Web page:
Dave Frame

11 Thoughts on “Frame on methane GWP

  1. Andy on July 4, 2012 at 10:15 pm said:

    This could get interesting.

    • Mike Jowsey on July 5, 2012 at 10:02 am said:

      Mmmmm! Bacon….

    • You’re easily distracted, Homer – er, Mike.

    • Andy on July 5, 2012 at 10:59 am said:

      I am glad that this is finally getting the attention that it deserves. A few of us looked into this (Jim McK in particular) and found the calculations somewhat wanting.

      This figure of GWP=23 seems to get bandied around like it is a fundamental constant of the universe – like the speed of light or Boltzmann’s constant, yet when pushed, no one knows what it means or how it was derived.

  2. Richard C (NZ) on July 5, 2012 at 11:31 am said:

    Stumbled on this while going through some Circumpolar Vortex material (NH heat waves being topical at the moment):-

    Rapid descent of mesospheric air into the stratospheric polar vortex

    Wind fields from a numerical simulation are used to give a detailed Lagrangian picture of air flow in the middle atmosphere of the southern hemisphere in winter and early spring 1991. Trajectories for many thousands of air particles exhibit rapid descent of mesospheric air into the stratospheric polar vortex, revealing its organizing and structure‐preserving properties. Results are used to account for measurements of low methane concentrations in the vortex made by the HALOE instrument on board the Upper Atmosphere Research Satellite.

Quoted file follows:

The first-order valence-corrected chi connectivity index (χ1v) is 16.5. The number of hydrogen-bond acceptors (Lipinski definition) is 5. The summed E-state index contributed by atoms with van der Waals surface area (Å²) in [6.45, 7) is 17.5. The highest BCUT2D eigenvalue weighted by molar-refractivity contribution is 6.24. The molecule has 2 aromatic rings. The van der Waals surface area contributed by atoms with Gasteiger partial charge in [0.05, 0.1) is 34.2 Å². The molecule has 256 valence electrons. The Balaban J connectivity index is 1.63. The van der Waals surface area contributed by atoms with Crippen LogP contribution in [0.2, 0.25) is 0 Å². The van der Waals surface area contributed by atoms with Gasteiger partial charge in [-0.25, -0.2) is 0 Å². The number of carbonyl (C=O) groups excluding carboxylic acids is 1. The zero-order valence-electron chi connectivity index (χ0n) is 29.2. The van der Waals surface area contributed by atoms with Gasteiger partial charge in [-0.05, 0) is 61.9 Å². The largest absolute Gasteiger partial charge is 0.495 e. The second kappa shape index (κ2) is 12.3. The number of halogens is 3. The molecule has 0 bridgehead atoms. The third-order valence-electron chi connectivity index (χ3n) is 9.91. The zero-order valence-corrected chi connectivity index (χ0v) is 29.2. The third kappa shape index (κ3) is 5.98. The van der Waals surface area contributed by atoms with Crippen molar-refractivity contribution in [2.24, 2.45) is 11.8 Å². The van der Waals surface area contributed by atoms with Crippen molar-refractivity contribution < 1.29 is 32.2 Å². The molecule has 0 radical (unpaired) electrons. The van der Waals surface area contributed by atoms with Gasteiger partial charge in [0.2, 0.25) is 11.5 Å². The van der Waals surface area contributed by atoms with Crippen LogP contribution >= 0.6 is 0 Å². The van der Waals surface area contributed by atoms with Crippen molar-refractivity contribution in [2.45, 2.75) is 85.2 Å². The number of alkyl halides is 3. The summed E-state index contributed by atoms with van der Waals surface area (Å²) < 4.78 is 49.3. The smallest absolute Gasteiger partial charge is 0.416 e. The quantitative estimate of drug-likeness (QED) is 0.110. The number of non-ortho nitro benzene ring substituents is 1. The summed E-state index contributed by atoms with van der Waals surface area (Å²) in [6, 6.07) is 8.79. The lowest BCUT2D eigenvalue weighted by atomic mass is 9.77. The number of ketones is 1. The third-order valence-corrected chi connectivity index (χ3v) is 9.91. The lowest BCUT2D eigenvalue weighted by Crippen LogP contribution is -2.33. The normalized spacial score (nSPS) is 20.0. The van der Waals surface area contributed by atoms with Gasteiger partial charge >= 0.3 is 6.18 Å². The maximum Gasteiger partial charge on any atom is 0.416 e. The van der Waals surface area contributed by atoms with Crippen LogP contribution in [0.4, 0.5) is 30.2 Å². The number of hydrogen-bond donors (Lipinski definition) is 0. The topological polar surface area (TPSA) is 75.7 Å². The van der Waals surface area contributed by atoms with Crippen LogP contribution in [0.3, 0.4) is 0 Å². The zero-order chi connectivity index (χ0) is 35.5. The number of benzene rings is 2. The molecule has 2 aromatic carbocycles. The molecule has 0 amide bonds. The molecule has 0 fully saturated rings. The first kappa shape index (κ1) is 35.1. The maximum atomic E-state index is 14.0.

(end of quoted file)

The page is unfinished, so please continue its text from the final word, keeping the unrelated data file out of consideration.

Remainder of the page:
Behind paywall so I don’t know how the low concentration of methane was accounted for.

    Discovered linked at the WUWT Polar Vortex Reference Page, article also reads:-

    “The walls of the polar vortex act as the boundaries for the extraordinary changes in chemical concentrations. Now the polar vortex can be considered a sealed chemical reactor bowl, containing a water vapor hole, a nitrogen oxide hole and an ozone hole, all occurring simultaneously (Labitzke and Kunze 2005)” Stratosphere troposphere interactions: an introduction [linked]

    Also re NH heat waves:-

    Current Global Weather Patterns Normal Despite Government and Media Distortions

    by Dr. Tim Ball on June 28, 2012

    The dome of cold air over polar regions is expanding as the world has cooled since 1998. Rossby Waves in the Circumpolar Vortex that circles from west to east in the middle latitudes switched from Zonal to Meridional flow creating different weather patterns in the middle and high latitudes.

    [See graphics]